i am rohn

thoughtfully linking code

Common Backbone Pitfalls

I use Backbone.js at work for front-end work and have found it to be a very pleasurable framework to work with, however I can’t disagree with this post; there are many areas where you can code yourself into trouble. I think Backbone really shines when you pair with it with an application architecture like Marionette or Chaplin. An application architecture will help you by reducing boilerplate code, zombie killing, event cleanup, and more. Choose Backbone, but pair it well.

Ignore Git Globally

An easy to understand introduction to global .gitignores. And for some samples check out this github repo.
This is a great alternative (and the right way of doing it) to adding OS specific files to every project’s .gitignore file. No longer will my coworkers need to roll their eyes at me when I add .DS_Store to our .gitignore in the repo (and maybe I can get them to stop littering the repo with Thumbs.db files too).

The official github help page.

Promises… Promises… Promises…

JavaScript is asynchronous and event-driven. Operations that take a lengthy amount of time are non-blocking - you don’t want to call a function and block until it completes. Instead you provide a callback, which is executed (or invoked) when the lengthy function completes. This is efficient and friendly, avoiding the need for threading, but gets a bit harder to implement when you have a series of operations that need to be executed one after another. This is where the Promise pattern comes in.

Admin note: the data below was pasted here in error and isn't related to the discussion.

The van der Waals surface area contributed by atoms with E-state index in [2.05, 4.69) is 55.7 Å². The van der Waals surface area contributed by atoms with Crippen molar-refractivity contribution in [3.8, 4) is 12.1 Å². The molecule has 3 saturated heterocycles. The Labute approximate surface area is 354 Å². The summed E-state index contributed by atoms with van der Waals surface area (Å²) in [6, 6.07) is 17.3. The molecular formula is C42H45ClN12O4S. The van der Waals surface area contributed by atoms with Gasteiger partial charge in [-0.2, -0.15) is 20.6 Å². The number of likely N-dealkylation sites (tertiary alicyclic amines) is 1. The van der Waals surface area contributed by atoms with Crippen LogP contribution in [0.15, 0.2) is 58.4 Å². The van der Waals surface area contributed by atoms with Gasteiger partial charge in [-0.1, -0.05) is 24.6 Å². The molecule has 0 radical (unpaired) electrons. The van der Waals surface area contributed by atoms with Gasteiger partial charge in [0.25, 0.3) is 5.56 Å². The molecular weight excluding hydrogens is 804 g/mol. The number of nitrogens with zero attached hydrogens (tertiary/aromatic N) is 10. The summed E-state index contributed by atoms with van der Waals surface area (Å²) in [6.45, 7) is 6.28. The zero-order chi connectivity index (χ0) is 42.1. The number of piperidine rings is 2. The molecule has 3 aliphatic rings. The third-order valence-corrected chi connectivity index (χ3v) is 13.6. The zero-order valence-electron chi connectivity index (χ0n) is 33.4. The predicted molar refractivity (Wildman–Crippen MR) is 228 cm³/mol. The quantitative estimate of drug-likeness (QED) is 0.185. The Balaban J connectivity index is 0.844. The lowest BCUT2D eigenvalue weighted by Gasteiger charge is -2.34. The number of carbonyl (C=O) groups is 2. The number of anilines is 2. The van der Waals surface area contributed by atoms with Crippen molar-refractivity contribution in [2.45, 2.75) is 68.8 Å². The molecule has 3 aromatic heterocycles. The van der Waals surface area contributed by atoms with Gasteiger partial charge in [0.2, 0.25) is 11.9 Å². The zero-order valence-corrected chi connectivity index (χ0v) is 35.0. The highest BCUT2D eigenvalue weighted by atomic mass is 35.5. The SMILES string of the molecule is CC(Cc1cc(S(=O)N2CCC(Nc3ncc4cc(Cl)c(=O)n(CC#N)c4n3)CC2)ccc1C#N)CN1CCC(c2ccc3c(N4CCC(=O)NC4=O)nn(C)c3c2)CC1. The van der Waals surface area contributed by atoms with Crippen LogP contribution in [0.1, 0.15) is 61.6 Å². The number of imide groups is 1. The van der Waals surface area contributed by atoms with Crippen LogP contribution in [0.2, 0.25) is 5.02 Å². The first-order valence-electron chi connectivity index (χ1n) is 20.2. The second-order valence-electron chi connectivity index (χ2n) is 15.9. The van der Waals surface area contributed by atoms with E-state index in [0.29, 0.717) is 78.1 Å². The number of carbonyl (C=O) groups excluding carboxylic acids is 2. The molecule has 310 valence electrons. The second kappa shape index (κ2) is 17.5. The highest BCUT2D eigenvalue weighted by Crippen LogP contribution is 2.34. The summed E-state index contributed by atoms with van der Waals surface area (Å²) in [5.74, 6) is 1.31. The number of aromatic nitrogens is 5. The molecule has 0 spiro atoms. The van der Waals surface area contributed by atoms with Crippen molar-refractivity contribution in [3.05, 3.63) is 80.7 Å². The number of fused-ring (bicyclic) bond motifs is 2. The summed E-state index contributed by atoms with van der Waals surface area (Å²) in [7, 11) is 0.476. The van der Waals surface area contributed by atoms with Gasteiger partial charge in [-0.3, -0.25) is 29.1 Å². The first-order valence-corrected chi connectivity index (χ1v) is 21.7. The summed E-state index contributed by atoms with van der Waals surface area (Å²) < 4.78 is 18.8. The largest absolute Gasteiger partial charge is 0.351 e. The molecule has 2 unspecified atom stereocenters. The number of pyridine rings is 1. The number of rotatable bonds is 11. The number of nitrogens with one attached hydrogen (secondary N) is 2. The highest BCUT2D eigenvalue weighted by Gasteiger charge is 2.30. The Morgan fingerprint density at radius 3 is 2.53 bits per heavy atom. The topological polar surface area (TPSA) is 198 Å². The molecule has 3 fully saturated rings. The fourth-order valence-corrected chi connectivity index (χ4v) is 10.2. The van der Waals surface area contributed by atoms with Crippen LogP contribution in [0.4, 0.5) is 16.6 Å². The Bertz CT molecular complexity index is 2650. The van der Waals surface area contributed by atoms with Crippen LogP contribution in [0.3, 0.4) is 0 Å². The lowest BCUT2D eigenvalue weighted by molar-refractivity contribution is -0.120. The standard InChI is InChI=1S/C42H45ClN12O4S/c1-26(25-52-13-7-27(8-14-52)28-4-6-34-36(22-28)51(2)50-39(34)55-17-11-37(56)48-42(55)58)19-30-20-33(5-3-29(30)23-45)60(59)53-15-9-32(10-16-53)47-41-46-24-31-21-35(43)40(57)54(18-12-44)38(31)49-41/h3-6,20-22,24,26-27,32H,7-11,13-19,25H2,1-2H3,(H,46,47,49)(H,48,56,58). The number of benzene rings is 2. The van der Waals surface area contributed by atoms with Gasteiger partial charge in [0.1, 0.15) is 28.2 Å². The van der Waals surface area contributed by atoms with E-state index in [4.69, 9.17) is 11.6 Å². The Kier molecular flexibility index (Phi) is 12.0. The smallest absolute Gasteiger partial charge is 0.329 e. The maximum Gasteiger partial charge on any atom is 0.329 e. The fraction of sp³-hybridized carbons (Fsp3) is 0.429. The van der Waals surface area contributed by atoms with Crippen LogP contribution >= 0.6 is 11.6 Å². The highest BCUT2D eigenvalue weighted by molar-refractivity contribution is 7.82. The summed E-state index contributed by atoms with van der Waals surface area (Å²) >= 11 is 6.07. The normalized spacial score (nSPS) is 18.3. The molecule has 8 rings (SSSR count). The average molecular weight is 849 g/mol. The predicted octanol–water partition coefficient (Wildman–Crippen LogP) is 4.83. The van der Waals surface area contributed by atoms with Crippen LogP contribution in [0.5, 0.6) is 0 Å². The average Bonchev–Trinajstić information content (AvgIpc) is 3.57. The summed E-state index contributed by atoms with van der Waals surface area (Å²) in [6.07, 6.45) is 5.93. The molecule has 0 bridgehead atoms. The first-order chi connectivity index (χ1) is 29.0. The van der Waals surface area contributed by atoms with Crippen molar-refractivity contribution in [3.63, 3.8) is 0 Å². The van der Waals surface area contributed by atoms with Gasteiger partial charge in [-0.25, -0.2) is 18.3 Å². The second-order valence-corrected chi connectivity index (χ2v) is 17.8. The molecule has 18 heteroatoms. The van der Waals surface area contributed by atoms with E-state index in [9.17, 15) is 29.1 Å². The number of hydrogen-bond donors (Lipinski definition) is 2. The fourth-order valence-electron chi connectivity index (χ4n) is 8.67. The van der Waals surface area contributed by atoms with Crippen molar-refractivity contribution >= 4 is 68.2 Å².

Avoiding This

If there’s one thing I’m hearing repeatedly while attending the FrontEnd Masters Workshop Series is that it is much more important to write readable code than to be worried about cute coding tricks or hyper-efficient code. Don’t misunderstand, performance is important - or as Kyle Simpson says, “performant by default” - but not at the expense of maintainable code.

Backbone.js With Pow

I found myself in a situation where I needed to serve a static site (in reality a Backbone.js webapp) through my running Pow! installation. The solution was extremely easy to find but I thought I’d list it here anyway.

The documentation indicates that your folder structure must include a public folder inside your project folder. This would have conflicted with the directory structure of the application that I’m contributing to, so I simply wrapped my project folder with a company folder, which in turn holds the public folder:


or another way to view that is: